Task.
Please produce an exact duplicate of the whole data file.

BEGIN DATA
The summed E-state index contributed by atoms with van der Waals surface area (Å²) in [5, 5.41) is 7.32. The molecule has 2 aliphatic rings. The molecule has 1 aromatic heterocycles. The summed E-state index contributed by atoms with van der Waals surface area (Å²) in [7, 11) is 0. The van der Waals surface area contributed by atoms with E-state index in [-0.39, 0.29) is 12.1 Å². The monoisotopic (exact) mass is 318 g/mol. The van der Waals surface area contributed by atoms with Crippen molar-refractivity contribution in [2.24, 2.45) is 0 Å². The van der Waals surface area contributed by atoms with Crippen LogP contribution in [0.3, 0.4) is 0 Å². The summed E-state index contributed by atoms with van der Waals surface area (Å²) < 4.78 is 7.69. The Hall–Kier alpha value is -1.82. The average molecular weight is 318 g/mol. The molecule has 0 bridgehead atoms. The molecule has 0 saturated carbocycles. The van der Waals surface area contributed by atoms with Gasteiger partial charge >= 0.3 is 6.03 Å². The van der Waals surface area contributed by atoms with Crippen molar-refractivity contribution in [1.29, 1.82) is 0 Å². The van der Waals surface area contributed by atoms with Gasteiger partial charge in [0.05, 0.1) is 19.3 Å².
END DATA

The summed E-state index contributed by atoms with van der Waals surface area (Å²) in [5, 5.41) is 7.32. The molecule has 2 aliphatic rings. The molecule has 1 aromatic heterocycles. The summed E-state index contributed by atoms with van der Waals surface area (Å²) in [7, 11) is 0. The van der Waals surface area contributed by atoms with E-state index in [-0.39, 0.29) is 12.1 Å². The monoisotopic (exact) mass is 318 g/mol. The van der Waals surface area contributed by atoms with Crippen molar-refractivity contribution in [2.24, 2.45) is 0 Å². The van der Waals surface area contributed by atoms with Crippen LogP contribution in [0.3, 0.4) is 0 Å². The summed E-state index contributed by atoms with van der Waals surface area (Å²) < 4.78 is 7.69. The Hall–Kier alpha value is -1.82. The average molecular weight is 318 g/mol. The molecule has 0 bridgehead atoms. The molecule has 0 saturated carbocycles. The van der Waals surface area contributed by atoms with Gasteiger partial charge >= 0.3 is 6.03 Å². The van der Waals surface area contributed by atoms with Crippen molar-refractivity contribution in [1.29, 1.82) is 0 Å². The van der Waals surface area contributed by atoms with Gasteiger partial charge in [0.05, 0.1) is 19.3 Å².